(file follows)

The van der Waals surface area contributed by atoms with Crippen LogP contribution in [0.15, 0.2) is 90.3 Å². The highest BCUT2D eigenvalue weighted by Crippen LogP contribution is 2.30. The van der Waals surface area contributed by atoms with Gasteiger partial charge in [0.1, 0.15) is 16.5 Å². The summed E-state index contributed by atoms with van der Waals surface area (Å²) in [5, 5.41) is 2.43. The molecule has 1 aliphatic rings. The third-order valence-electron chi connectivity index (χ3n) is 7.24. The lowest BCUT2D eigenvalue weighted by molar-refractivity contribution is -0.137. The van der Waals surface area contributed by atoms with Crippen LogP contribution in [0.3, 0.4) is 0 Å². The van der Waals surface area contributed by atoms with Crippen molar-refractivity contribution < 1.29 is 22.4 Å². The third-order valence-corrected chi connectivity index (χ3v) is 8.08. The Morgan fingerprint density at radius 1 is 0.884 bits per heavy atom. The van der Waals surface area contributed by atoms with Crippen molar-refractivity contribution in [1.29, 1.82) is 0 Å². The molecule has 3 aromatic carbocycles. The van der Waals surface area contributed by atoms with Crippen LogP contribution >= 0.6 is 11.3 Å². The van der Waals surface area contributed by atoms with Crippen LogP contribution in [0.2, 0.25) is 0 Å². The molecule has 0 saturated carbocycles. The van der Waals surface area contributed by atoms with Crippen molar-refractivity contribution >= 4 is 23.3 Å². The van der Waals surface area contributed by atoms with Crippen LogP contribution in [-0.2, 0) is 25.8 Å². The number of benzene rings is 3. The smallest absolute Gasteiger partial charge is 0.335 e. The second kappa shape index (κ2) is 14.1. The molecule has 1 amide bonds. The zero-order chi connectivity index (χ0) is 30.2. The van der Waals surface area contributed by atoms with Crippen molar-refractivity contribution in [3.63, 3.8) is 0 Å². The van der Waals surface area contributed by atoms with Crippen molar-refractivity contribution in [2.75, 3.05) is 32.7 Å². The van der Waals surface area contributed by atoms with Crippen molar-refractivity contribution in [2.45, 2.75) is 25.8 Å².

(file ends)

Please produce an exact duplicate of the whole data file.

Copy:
The van der Waals surface area contributed by atoms with Crippen LogP contribution in [0.15, 0.2) is 90.3 Å². The highest BCUT2D eigenvalue weighted by Crippen LogP contribution is 2.30. The van der Waals surface area contributed by atoms with Gasteiger partial charge in [0.1, 0.15) is 16.5 Å². The summed E-state index contributed by atoms with van der Waals surface area (Å²) in [5, 5.41) is 2.43. The molecule has 1 aliphatic rings. The third-order valence-electron chi connectivity index (χ3n) is 7.24. The lowest BCUT2D eigenvalue weighted by molar-refractivity contribution is -0.137. The van der Waals surface area contributed by atoms with Crippen LogP contribution in [0.3, 0.4) is 0 Å². The van der Waals surface area contributed by atoms with Crippen molar-refractivity contribution < 1.29 is 22.4 Å². The third-order valence-corrected chi connectivity index (χ3v) is 8.08. The Morgan fingerprint density at radius 1 is 0.884 bits per heavy atom. The van der Waals surface area contributed by atoms with Crippen molar-refractivity contribution in [1.29, 1.82) is 0 Å². The molecule has 3 aromatic carbocycles. The van der Waals surface area contributed by atoms with Crippen LogP contribution >= 0.6 is 11.3 Å². The van der Waals surface area contributed by atoms with Crippen LogP contribution in [0.2, 0.25) is 0 Å². The molecule has 0 saturated carbocycles. The van der Waals surface area contributed by atoms with Crippen molar-refractivity contribution >= 4 is 23.3 Å². The van der Waals surface area contributed by atoms with Crippen LogP contribution in [-0.2, 0) is 25.8 Å². The number of benzene rings is 3. The smallest absolute Gasteiger partial charge is 0.335 e. The second kappa shape index (κ2) is 14.1. The molecule has 1 amide bonds. The zero-order chi connectivity index (χ0) is 30.2. The van der Waals surface area contributed by atoms with Crippen molar-refractivity contribution in [3.63, 3.8) is 0 Å². The van der Waals surface area contributed by atoms with Crippen molar-refractivity contribution in [2.75, 3.05) is 32.7 Å². The van der Waals surface area contributed by atoms with Crippen molar-refractivity contribution in [2.45, 2.75) is 25.8 Å².